A week ago, Ian Davies and his Senex Energy team held a quiet celebration to mark the company's market value rising above $1 billion.
It coincided with Senex's inclusion by Standard & Poor's in the S&P/ASX300 as part of a quarterly rebalancing of the ASX indices. Insider suspects Senex's rise has more to do with its position in the flavour-of-the-month coal seam gas industry.
Being moved in, or out, of an ASX index by S&P can dictate whether funds managers are allowed to invest in a particular stock. Inclusion is often treated as a victory, because it is hoped it will improve a group's chances of getting on the radar of institutional investors. The flip side is that companies dropped from an index are also likely to be sold from investment portfolios.
Insider's analysis of how stocks added and subtracted from the S&P/ASX 300 this month (the changes were announced on March 2 and came in a fortnight later) suggest that punting on the changes would be a long way short of lucrative.
Happily, that also suggests that if fund managers do make wholesale adjustments to their portfolios based on S&P's rebalancing efforts, they are either doing it gradually or (even better for the beneficiaries of super funds) being choosy about which stocks in which to invest rather than just slavishly hugging the index.
Senex would appear to be one of two stocks that have both joined the index and enjoyed significant price rises this month - the other was Buru Energy, which has doubled in value. Buru's shares hit $3.58 yesterday, and the company's value is now well over $800 million four years on from its $30 million float.
When Insider spoke to Senex's Davies the other day, he was pleased about the inclusion but not going overboard. After all, he still has to deliver on the growth path set last year to prove and produce its unconventional energy assets.
It earned almost $2 million in the December half-year thanks to conventional oil production from the Cooper Basin in South Australia, where its share of production went from 12,000 to 200,000 barrels, and is expected to hit 700,000 barrels before the end of this financial year.
As for Buru, its rise in worth would seem to have little to do with being in an index, and everything to do with finding the new Ungani onshore oilfield in Western Australia's Canning Superbasin. Having Mitsubishi of Japan as a backer probably has not hurt either. At any rate, of the other 21 stocks added to the index this month, about half have fallen in value, many have barely shifted and the gains have been negligible.
On the other side of ledger, most of those dropped from the index have not moved hugely, and a couple such as Skilled Group and STW Communications have had reasonable if not spectacular rises.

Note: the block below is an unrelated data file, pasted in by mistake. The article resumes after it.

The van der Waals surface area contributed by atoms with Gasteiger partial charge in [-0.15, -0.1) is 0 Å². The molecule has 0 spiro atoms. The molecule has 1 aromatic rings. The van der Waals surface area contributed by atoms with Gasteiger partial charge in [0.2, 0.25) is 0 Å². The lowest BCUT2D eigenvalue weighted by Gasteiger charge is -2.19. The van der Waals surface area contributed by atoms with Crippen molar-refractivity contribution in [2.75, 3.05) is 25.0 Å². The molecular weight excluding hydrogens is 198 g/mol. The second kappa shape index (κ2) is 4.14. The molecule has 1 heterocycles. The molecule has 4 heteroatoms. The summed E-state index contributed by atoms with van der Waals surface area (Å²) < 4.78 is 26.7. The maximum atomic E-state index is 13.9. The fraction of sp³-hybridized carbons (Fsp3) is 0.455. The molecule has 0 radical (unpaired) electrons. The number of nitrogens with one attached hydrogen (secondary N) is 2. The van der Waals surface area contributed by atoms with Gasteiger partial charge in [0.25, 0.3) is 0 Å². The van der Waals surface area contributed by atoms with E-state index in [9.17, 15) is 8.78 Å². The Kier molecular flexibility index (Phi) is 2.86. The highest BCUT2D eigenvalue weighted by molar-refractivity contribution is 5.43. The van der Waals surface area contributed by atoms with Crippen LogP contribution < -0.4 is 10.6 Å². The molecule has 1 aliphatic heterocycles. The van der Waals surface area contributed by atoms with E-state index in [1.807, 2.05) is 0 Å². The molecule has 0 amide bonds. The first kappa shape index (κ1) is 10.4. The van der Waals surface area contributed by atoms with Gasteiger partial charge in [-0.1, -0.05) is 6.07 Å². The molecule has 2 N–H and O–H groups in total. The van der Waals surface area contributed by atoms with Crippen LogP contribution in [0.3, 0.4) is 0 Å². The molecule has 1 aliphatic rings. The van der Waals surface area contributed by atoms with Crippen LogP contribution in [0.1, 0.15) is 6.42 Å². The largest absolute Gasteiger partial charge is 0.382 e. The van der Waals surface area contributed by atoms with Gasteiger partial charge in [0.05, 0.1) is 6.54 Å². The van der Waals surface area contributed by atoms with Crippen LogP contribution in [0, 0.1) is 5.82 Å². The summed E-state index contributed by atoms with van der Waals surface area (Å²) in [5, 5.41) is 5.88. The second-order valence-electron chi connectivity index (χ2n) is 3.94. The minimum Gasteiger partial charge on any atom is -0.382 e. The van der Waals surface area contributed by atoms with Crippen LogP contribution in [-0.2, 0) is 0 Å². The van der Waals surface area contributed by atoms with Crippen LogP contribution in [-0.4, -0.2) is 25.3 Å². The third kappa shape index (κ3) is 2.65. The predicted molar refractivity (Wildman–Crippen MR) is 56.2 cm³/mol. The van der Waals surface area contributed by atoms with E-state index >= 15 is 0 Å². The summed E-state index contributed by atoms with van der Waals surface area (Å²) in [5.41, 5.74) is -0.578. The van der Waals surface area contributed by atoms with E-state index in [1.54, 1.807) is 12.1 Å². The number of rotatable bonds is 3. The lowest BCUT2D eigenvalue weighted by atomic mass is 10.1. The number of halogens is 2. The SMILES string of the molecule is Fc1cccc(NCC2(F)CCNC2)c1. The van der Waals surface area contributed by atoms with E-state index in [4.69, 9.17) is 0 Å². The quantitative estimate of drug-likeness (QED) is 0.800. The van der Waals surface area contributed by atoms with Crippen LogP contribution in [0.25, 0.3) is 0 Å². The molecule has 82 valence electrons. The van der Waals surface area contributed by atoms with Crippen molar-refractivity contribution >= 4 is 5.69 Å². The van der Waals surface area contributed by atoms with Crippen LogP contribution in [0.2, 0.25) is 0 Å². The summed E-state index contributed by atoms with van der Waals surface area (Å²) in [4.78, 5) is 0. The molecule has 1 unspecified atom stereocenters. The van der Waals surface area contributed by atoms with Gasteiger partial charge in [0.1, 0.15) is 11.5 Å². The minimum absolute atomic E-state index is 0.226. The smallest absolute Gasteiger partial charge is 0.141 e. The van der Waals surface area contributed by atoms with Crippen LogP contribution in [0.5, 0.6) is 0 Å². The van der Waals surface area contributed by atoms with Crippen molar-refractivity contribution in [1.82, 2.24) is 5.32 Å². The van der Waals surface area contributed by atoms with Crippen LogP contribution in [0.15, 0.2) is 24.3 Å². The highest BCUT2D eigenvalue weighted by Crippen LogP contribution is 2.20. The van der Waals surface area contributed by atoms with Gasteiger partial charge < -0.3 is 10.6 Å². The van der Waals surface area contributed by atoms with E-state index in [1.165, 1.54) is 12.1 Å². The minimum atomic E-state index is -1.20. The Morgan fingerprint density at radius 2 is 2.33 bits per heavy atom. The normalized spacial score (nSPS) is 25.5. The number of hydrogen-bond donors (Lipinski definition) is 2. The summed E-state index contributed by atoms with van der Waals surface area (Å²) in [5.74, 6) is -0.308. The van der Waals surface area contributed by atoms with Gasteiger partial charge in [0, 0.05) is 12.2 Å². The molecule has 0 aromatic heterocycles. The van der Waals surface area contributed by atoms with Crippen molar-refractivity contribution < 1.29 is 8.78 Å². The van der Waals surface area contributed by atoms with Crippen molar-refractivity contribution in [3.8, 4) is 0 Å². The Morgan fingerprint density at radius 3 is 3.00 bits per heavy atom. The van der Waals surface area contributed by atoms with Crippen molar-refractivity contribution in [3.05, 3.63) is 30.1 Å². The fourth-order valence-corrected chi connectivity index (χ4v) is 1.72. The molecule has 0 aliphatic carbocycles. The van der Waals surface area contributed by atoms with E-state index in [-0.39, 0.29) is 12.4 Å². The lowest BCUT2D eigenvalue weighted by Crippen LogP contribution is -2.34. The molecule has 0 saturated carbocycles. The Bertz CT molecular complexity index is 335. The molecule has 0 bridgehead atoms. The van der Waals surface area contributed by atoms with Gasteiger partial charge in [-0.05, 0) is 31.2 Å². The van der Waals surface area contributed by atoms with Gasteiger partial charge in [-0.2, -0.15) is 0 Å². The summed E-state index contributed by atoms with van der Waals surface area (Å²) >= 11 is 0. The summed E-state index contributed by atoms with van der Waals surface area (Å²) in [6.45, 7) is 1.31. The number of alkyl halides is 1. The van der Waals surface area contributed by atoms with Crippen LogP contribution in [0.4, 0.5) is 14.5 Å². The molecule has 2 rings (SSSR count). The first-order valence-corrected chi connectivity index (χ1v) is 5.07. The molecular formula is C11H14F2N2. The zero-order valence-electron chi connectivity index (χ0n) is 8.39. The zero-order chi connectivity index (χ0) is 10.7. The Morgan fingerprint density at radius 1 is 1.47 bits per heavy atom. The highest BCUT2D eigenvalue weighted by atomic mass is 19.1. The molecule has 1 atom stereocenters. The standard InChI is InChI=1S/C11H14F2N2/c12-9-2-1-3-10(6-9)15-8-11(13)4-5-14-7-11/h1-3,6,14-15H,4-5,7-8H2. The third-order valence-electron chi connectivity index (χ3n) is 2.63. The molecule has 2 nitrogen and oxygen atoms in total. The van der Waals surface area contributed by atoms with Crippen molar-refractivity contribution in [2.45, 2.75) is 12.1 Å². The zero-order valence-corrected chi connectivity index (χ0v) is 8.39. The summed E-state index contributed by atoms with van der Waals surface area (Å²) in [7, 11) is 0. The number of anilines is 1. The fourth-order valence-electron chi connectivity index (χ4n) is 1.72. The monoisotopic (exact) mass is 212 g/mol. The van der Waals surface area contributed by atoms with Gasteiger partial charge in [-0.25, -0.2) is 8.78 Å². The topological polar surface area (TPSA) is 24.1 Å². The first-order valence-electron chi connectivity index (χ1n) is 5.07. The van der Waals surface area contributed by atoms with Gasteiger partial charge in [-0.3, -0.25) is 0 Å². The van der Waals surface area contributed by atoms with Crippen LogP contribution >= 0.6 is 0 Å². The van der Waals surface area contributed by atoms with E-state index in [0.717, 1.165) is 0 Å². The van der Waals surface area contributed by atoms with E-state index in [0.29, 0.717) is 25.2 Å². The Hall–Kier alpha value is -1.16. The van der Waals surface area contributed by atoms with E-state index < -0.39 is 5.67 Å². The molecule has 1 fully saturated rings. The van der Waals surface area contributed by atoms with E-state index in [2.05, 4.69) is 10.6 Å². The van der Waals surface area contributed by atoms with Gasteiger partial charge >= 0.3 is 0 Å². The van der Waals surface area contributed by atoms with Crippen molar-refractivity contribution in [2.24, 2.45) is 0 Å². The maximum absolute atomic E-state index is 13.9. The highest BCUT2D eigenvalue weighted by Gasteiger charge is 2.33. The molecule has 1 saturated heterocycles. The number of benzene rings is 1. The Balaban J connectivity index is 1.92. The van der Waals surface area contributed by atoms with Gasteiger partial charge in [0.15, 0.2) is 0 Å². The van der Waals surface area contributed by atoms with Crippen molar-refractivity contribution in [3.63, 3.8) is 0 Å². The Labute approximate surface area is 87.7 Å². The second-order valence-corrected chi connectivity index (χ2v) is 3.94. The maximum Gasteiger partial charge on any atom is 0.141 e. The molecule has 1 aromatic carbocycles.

A week ago Peter Robinson, the chairman of troubled chemicals and consumer products company Symex Holdings, was topping up his holding in the face of losing managing director Greg Tremewen.
Yesterday fellow director and kingmaker in the Symex boardroom, Alan Johnstone, bought 3 per cent of the company, lifting his total stake beyond 15 per cent.
RBS Morgans and Macquarie Equities appear to have handled the buy and sell sides of the Symex dealings, which might not have been huge but at least would have generated some brokerage.
It was difficult not to notice that the only half-dozen trades in Symex shares yesterday that could have accounted for Johnstone's purchases correspond almost exactly with the 6.58 million or so shares attributed to Tremewen through Linford Nominees.
Tremewen declared the stake on March 14 when he gave notice because he had to quit the board the same day. That means that even though he has not officially left the premises at Symex, he will not have to reveal if he has sold out.
While Insider would never quibble about a company being prompt in advising of a change in a director's holding, it was impressive to see that Johnstone had disclosed his purchases by 5.46pm last night - well within the five-day window allowed under ASX listing rules.
Hedge funds are far more sensitive flowers than Insider thought, judging by a note penned to a colleague over a report they had been big winners out of the David Jones price fall.
Kim Ivey, president of the Alternative Investment Management Association, wanted to set the record straight on why the upmarket retailer suddenly had downmarket shares after its results and strategy release. He reckoned that "as in 2007 and 2008, shares prices of companies that implement inappropriate business strategies will be adjusted for perceived new risk by the market" - which Insider thinks translates as "if we reckon you have stuffed up, we will short-sell your shares".
Ivey went on to say that alternative investment strategies are now a recognised investment class for superannuation fund managers, so the real winners from shorting DJs are the workers whose funds shorted the stock.
"The other winners in this DJS event may also be the investors who saw the build-up in short positions in DJS stock and took it as an early warning signal to avoid making an investment," Ivey said.
Even better, as the short-sellers cover back their stock by buying in the market, they provide an exit avenue for ordinary investors who still want to quit the DJs register in uncertain times.
See, short-selling is good for everyone.